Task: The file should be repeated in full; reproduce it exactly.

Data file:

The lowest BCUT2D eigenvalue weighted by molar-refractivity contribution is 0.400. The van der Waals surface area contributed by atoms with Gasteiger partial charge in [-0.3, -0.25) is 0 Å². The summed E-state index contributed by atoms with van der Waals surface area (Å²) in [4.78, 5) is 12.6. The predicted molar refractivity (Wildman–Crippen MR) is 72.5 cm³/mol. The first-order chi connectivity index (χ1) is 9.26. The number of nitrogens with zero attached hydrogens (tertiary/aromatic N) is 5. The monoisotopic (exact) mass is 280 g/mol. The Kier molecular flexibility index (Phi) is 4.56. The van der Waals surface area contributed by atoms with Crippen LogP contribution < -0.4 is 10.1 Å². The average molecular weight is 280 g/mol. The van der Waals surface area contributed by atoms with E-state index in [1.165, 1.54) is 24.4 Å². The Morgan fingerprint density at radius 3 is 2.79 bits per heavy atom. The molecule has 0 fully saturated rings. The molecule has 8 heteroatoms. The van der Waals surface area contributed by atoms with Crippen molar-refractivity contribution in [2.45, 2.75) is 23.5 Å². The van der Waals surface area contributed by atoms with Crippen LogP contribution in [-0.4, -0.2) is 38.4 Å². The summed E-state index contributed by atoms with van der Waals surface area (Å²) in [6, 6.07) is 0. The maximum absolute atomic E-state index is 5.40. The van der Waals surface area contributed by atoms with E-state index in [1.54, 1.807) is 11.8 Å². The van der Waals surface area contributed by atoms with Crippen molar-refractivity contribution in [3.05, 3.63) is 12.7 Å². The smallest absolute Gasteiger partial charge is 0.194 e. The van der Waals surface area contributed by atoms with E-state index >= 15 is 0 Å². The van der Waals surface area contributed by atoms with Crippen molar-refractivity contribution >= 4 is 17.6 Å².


The lowest BCUT2D eigenvalue weighted by molar-refractivity contribution is 0.400. The van der Waals surface area contributed by atoms with Gasteiger partial charge in [-0.3, -0.25) is 0 Å². The summed E-state index contributed by atoms with van der Waals surface area (Å²) in [4.78, 5) is 12.6. The predicted molar refractivity (Wildman–Crippen MR) is 72.5 cm³/mol. The first-order chi connectivity index (χ1) is 9.26. The number of nitrogens with zero attached hydrogens (tertiary/aromatic N) is 5. The monoisotopic (exact) mass is 280 g/mol. The Kier molecular flexibility index (Phi) is 4.56. The van der Waals surface area contributed by atoms with Crippen LogP contribution < -0.4 is 10.1 Å². The average molecular weight is 280 g/mol. The van der Waals surface area contributed by atoms with E-state index in [1.165, 1.54) is 24.4 Å². The Morgan fingerprint density at radius 3 is 2.79 bits per heavy atom. The molecule has 0 fully saturated rings. The molecule has 8 heteroatoms. The van der Waals surface area contributed by atoms with Crippen molar-refractivity contribution in [2.45, 2.75) is 23.5 Å². The van der Waals surface area contributed by atoms with Crippen LogP contribution in [-0.4, -0.2) is 38.4 Å². The summed E-state index contributed by atoms with van der Waals surface area (Å²) in [6, 6.07) is 0. The maximum absolute atomic E-state index is 5.40. The van der Waals surface area contributed by atoms with E-state index in [1.54, 1.807) is 11.8 Å². The van der Waals surface area contributed by atoms with Crippen molar-refractivity contribution in [3.05, 3.63) is 12.7 Å². The smallest absolute Gasteiger partial charge is 0.194 e. The van der Waals surface area contributed by atoms with E-state index >= 15 is 0 Å². The van der Waals surface area contributed by atoms with Crippen molar-refractivity contribution >= 4 is 17.6 Å².